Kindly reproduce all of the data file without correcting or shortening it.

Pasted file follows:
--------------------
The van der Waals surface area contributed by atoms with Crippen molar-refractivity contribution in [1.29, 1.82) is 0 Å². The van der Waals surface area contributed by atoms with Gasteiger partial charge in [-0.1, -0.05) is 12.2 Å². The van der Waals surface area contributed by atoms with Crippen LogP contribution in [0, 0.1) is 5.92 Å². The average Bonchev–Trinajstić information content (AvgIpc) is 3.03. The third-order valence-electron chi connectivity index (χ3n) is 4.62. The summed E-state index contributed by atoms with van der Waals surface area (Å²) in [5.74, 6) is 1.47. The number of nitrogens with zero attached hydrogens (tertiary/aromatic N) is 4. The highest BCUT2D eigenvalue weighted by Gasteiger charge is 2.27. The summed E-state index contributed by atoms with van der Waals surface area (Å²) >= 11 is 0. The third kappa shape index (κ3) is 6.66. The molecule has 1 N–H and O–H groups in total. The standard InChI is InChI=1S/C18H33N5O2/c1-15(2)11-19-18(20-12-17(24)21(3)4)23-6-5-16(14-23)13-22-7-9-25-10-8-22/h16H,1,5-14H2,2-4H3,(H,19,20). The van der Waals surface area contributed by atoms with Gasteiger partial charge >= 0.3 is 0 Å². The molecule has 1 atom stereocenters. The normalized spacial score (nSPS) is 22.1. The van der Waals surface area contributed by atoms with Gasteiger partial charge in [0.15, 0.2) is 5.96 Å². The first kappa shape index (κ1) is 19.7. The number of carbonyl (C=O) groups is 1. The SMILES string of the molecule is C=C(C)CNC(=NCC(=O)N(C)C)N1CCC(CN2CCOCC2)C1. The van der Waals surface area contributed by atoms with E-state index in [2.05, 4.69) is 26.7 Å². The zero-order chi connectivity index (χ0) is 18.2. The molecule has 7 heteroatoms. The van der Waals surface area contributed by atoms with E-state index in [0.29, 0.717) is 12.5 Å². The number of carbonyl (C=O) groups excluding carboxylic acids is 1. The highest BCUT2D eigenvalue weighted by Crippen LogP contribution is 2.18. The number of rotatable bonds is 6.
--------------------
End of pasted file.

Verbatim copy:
The van der Waals surface area contributed by atoms with Crippen molar-refractivity contribution in [1.29, 1.82) is 0 Å². The van der Waals surface area contributed by atoms with Gasteiger partial charge in [-0.1, -0.05) is 12.2 Å². The van der Waals surface area contributed by atoms with Crippen LogP contribution in [0, 0.1) is 5.92 Å². The average Bonchev–Trinajstić information content (AvgIpc) is 3.03. The third-order valence-electron chi connectivity index (χ3n) is 4.62. The summed E-state index contributed by atoms with van der Waals surface area (Å²) in [5.74, 6) is 1.47. The number of nitrogens with zero attached hydrogens (tertiary/aromatic N) is 4. The highest BCUT2D eigenvalue weighted by Gasteiger charge is 2.27. The summed E-state index contributed by atoms with van der Waals surface area (Å²) >= 11 is 0. The third kappa shape index (κ3) is 6.66. The molecule has 1 N–H and O–H groups in total. The standard InChI is InChI=1S/C18H33N5O2/c1-15(2)11-19-18(20-12-17(24)21(3)4)23-6-5-16(14-23)13-22-7-9-25-10-8-22/h16H,1,5-14H2,2-4H3,(H,19,20). The van der Waals surface area contributed by atoms with Gasteiger partial charge >= 0.3 is 0 Å². The molecule has 1 atom stereocenters. The normalized spacial score (nSPS) is 22.1. The van der Waals surface area contributed by atoms with Gasteiger partial charge in [0.15, 0.2) is 5.96 Å². The first kappa shape index (κ1) is 19.7. The number of carbonyl (C=O) groups is 1. The SMILES string of the molecule is C=C(C)CNC(=NCC(=O)N(C)C)N1CCC(CN2CCOCC2)C1. The van der Waals surface area contributed by atoms with E-state index in [2.05, 4.69) is 26.7 Å². The zero-order chi connectivity index (χ0) is 18.2. The molecule has 7 heteroatoms. The van der Waals surface area contributed by atoms with E-state index in [0.29, 0.717) is 12.5 Å². The number of carbonyl (C=O) groups excluding carboxylic acids is 1. The highest BCUT2D eigenvalue weighted by Crippen LogP contribution is 2.18. The number of rotatable bonds is 6.